#5. Check your dependencies


The Jakarta Multipart parser in Apache Struts 2 2.3.x before 2.3.32 and 2.5.x before has incorrect exception handling and error-message generation during file-upload attempts, which allows remote attackers to execute arbitrary commands via a crafted Content-Type, Content-Disposition, or Content-Length HTTP header, as exploited in the wild in March 2017 with a Content-Type header containing a #cmd= string.

#5. Check your dependencies

#5. Check your dependencies

Tons of recent horror stories

  • Apache Struts direct link to Equifax compromise
  • eslint npm account compromise
  • flatmap-stream wallet attack

#5. Check your dependencies

#5. Check your dependencies

Tooling is maturing

  • Dependabot does Ruby, Javascript, Python, PHP, Elixir, Rust, Java, .NET, Go, Elm, Docker and Terraform
  • covers npm, pip, maven and rubygem
  • Java: OWASP Dependency Check (gradle/maven/jenkins plugins)
  • Nodejs:
  • Python:

Control access to code

What happens when an attacker gains access to merging patches to your application?

#6. Control access to code

At the organization level

  1. 2FA must be required for all members and collaborators.

At the repository level

  1. Disable force pushes
  2. Only give commit privileges to a small set of users
  3. Enforce those restrictions on admins & owners as well
  4. Require all commits to be GPG signed, using keys known in advance

#6. Control access to code

$ ./ --repo autograph mozilla-services
INFO: Finished gathering branch protection data (calls remaining 3379).

$ ./ --header mozilla-services.db.json |column -t -s ','

name mfa protected restricted enforcement signed
autograph True True True True True

Test All The Things

Four main types of security tests:

  1. Web application vulnerability scanning
  2. Fuzzing
  3. Static Code Analysis
  4. Relying on external researchers

#7. Test All The Things

Web application vulnerability scanning

Automated tools that spider your website and apply series of tests to each resource discovered.

#7. Test All The Things

Scanning is boring,
use a HUD!

#7. Test All The Things


Inject junk into the interfaces of an app to make it crash.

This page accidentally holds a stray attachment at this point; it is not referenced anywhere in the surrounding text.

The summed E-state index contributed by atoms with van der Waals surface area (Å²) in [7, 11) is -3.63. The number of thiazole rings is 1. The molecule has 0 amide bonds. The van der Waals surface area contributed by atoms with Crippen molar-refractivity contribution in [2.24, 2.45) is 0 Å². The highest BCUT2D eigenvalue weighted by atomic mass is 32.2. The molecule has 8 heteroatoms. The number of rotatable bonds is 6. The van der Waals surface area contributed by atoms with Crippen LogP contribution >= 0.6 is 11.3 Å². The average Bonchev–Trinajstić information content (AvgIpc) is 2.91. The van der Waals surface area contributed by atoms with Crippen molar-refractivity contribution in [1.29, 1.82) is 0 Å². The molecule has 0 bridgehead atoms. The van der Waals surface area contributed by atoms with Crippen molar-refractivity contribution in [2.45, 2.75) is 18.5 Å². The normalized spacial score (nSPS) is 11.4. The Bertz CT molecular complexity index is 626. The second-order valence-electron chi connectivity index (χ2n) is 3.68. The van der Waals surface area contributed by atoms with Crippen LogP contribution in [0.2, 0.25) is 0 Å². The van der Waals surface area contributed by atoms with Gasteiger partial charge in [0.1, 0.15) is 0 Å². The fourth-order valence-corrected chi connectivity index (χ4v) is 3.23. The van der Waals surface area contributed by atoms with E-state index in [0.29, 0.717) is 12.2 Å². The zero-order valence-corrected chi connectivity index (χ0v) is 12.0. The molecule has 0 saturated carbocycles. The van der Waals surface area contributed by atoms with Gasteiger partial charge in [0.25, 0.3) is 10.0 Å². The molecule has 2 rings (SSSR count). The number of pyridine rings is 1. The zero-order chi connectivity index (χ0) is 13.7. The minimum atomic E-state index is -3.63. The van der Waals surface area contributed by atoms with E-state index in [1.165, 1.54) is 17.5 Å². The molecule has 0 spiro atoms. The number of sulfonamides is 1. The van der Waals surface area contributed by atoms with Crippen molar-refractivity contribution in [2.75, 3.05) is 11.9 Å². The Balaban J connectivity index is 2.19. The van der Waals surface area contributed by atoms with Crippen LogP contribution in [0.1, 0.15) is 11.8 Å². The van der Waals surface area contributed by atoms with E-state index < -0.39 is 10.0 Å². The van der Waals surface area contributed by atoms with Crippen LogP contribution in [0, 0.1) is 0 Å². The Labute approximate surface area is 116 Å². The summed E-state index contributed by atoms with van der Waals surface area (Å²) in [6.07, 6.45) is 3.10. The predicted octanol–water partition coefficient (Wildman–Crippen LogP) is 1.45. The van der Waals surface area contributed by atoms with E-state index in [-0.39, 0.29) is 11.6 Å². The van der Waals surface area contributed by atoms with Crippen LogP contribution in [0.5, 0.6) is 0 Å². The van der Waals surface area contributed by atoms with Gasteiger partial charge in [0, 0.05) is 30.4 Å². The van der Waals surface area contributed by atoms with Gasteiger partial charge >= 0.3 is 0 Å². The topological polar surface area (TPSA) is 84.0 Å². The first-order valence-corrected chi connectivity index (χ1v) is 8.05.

#7. Test All The Things

Static Code Analysis

$ bandit -r src/

Severity: High   Confidence: High
Location: src/

>> Issue: [B322:blacklist] The input method in Python 2 will read from
standard input, evaluate and run the resulting string as python source
code. This is similar, though in many ways worse, then using eval.
On Python 2, use raw_input instead, input is safe in Python 3.

35  print('Username should match {0!r}, please try again.'.format(validator.regexp))
36  username = input('Username: ')

#7. Test All The Things

Test your webappsec baseline from continuous integration

Don't deploy to prod unless the security tests pass in dev.

#7. Test All The Things

ZAP Baseline in CI

    - run myapp
        background: true

    # pull down the ZAP docker container
    - docker pull owasp/zap2docker-weekly

    # Run ZAP against the application
    - docker run -t owasp/zap2docker-weekly \
        -t http://myapp:8080/

#7. Test All The Things

Pass/Fail output, like unit tests

PASS: Absence of Anti-CSRF Tokens [40014]

WARN: Web Browser XSS Protection Not Enabled [10016] x 3

#7. Test All The Things

Measure your security posture

#7. Test All The Things

Bug bounties

#7. Test All The Things

External Audits

As soon as you have the budget, hire specialists to audit your website. Ideally, make that report public too.

How about securing your servers?

Must you really?

Unless you're a big shop, it's much safer to outsource:
Heroku, AWS ElasticBeanstalk, Google Cloud, etc.

To learn more...

  1. Mozilla Web Security Guidelines
  2. Firefox Operations Security Checklist
  3. OWASP Application Security Verification Standard Project
  4. Observatory.Mozilla.Org

Stay out of the news.

Secure your websites!

Thank you